Story: Haddon, Arthur Langan
Page 1 - Biography
Haddon, Arthur Langan
Church of Christ minister, theological college principal, writer, ecumenical leader
This biography was written by Gavin D. Munro and was first published in the Dictionary of New Zealand BiographyVolume 4, 1998
Arthur Langan Haddon was born on 3 October 1895 at Goulburn, New South Wales, Australia, the son of Walter Haddon, an engine driver, and his wife, Mary Langan. After attending Bourke Street Public School, he worked in Sydney from 1912 for the New South Wales Immigration and Tourist Bureau.
Haddon was brought up an Anglican, but attendance at a Sydney Church of Christ culminated in a public profession of faith and his baptism by immersion. In 1916 he entered the College of the Bible in Melbourne to train for ministry. There he gained prizes as the top scholar in each year of his theological studies. He was also an exhibitioner and prize winner in philosophy and sociology classes at the University of Melbourne, graduating BA in 1923 and MA in 1925, both with first-class honours. He served in parish ministry in Melbourne from 1920 to 1922, and as director of Christian education for the Churches of Christ in New South Wales from 1923 to 1926. Haddon was married in Melbourne on 15 December 1923 to Hilda Warn Petterd.
In 1926 the Dominion Conference of the Associated Churches of Christ in New Zealand resolved to establish a theological college in Dunedin. Haddon was appointed principal, a position he would hold from March 1927 until his death in 1961. The task involved securing the support of congregations throughout New Zealand for the college, encouraging prospective students, and preparing and presenting courses. For much of his time as principal the lecturing programme was shared with no more than one colleague. Because of financial constraints, the principal and lecturer served part-time in parish ministry and Haddon was a minister at the North East Valley Church of Christ for more than 20 years.
He had a major formative influence on the college's graduates and became a prominent leader within his own small denomination. As well as serving on various national committees, he was president of the Dominion Conference in 1930 and 1953, and editor of the church's monthly journal, the New Zealand Christian, from 1938 to 1961. He became known in the wider community of Churches of Christ through attendance at world conventions and articles written for Australian and American journals. He also went on lecture tours of colleges in the United States and received an honorary doctorate of divinity from Butler University, Indianapolis, in 1949.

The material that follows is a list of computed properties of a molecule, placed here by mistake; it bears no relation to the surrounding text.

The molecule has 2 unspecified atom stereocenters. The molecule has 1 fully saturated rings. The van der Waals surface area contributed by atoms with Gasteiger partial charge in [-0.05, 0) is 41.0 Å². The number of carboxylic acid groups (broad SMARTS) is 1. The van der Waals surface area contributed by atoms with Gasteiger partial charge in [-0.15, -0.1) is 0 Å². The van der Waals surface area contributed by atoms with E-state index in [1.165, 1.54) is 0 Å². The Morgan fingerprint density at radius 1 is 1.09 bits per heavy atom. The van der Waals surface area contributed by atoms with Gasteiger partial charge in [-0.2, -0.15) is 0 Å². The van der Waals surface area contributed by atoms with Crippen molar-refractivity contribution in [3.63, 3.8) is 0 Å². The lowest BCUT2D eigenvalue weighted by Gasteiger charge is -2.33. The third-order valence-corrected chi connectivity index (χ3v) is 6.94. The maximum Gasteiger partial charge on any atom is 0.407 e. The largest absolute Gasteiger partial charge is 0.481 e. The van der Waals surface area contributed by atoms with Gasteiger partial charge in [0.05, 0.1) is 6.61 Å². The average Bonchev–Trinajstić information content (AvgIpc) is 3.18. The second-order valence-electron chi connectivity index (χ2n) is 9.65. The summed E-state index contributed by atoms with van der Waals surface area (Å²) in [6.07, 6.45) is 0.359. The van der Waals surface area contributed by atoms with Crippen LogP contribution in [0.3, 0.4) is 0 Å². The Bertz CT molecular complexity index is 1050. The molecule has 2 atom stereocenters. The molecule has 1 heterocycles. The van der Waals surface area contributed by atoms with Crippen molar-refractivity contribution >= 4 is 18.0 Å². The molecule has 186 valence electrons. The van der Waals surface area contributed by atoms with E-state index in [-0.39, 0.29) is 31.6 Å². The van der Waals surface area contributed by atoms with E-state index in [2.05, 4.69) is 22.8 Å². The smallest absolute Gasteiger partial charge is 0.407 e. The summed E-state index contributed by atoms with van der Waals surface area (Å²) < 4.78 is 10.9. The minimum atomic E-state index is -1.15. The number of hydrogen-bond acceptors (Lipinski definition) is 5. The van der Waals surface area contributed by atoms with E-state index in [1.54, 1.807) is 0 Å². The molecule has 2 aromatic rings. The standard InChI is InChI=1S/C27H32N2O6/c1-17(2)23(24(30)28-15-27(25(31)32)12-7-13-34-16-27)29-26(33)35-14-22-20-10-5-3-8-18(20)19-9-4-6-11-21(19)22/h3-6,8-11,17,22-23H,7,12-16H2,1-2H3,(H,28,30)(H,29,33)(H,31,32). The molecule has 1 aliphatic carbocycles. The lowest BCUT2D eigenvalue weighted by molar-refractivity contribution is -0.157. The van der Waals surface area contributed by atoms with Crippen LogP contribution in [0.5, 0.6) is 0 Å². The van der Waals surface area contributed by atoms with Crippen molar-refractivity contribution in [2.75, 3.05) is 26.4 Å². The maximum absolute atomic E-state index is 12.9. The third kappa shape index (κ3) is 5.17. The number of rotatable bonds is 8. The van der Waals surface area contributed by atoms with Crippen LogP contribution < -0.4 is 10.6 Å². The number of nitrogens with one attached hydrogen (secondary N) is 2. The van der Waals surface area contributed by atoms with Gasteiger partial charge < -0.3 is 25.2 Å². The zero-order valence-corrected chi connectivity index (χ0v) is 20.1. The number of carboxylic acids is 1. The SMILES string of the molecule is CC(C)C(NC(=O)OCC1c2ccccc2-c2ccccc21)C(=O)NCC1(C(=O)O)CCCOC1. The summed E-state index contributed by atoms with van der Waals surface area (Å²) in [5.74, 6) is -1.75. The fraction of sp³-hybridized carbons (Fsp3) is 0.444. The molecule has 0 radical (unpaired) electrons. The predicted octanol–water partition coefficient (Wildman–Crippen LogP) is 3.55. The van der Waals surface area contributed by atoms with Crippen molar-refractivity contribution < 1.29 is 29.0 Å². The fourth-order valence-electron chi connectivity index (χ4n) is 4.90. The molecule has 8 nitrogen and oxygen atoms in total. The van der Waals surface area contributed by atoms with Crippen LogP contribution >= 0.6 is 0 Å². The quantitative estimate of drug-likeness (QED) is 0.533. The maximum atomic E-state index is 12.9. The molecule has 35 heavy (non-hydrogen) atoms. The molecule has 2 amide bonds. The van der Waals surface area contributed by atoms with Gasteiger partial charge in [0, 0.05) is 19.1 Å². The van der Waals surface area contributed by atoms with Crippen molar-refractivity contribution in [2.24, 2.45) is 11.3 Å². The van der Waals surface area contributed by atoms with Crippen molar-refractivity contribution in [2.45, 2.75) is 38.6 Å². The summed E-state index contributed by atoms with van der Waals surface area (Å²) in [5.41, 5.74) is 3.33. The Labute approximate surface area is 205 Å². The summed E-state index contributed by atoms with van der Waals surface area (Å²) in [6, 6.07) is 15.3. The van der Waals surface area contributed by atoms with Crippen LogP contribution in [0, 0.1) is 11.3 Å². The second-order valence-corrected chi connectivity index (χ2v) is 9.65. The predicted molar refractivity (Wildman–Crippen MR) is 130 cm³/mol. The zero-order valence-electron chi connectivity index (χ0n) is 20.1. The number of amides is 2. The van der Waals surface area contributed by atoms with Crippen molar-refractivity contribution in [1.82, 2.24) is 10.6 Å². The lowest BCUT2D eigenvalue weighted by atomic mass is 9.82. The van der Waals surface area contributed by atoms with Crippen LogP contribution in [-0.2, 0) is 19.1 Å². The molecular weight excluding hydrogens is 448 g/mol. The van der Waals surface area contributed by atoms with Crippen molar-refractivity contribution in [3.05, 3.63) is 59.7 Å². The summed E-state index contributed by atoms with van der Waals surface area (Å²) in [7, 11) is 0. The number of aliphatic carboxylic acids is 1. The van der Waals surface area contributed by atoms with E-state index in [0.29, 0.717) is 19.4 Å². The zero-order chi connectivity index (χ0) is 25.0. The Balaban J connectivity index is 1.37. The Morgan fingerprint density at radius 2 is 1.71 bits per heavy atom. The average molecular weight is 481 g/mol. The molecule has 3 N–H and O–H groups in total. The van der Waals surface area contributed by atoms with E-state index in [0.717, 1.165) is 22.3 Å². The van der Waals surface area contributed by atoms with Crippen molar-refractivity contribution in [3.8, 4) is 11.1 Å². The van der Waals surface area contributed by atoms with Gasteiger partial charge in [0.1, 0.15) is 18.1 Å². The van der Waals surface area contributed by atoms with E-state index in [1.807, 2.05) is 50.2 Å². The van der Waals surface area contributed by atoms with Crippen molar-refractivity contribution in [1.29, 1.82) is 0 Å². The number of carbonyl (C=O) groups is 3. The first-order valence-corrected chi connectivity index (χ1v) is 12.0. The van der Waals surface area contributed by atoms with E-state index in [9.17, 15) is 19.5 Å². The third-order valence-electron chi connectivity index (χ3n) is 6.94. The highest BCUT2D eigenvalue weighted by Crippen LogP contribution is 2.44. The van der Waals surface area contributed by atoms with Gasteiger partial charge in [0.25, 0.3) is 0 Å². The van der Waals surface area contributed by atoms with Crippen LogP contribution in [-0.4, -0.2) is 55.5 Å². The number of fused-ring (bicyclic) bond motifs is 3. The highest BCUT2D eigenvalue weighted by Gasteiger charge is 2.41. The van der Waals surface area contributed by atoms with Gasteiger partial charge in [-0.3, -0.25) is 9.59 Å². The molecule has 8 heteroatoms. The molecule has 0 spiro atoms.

Haddon was lecturer, and later director, at the Otago School of Religious Education, an interdenominational venture founded in 1930 to provide training for Sunday-school teachers. He was involved in the negotiations leading to the founding of the Faculty of Theology at the University of Otago in 1946 and was appointed honorary lecturer and examiner in church history. Having gained a reputation as a preacher, he received invitations to preach in other churches. Prominent in the local ministers' association and in the Otago branch of the National Council of Churches in New Zealand, he was a spokesman for the Christian community. In the 1940s and 1950s he wrote the weekly column 'Talk of the Town' in the Otago Daily Times over the pen-name 'Civis'. From 1945 to 1961 he chaired the local branch of the New Zealand Council of Organisations for Relief Services Overseas (CORSO). In 1953 he was among those awarded the Coronation Medal.
Arthur Haddon was an early supporter of the ecumenical movement. He introduced a course on ecumenics at the college in 1941, and when the National Council of Churches was formed that year he was a member of its executive; he went on to be chairman from 1945 to 1947. He also attended two assemblies of the World Council of Churches: in Evanston, Illinois, in 1954, and in New Delhi in 1961. He wrote numerous articles and booklets about the ecumenical movement. When the Associated Churches of Christ joined the Methodists, Congregationalists and Presbyterians in negotiating for union in 1955, Haddon gave a positive lead, writing a supplement to the study booklet Shall we unite? and representing his denomination in the negotiations.
Hilda Haddon died in 1950, and in Auckland on 16 May 1953 Haddon married Ruth Windle Cosh, née Warner, a widow from New South Wales. On 17 December 1961 Haddon gave a sermon at the Dunedin Church of Christ, which was broadcast on radio. Having just finished, he collapsed and died at the pulpit. He was survived by his second wife and two children of his first marriage.
Not all within his own church were happy with Haddon's leadership. He faced frequent opposition because it was felt that his openness to modern scholarship and his ecumenical activities revealed disloyalty to Church of Christ teachings. A reserved man, he seemed aloof to some. He was, none the less, the most prominent leader of the Associated Churches of Christ in New Zealand in the twentieth century.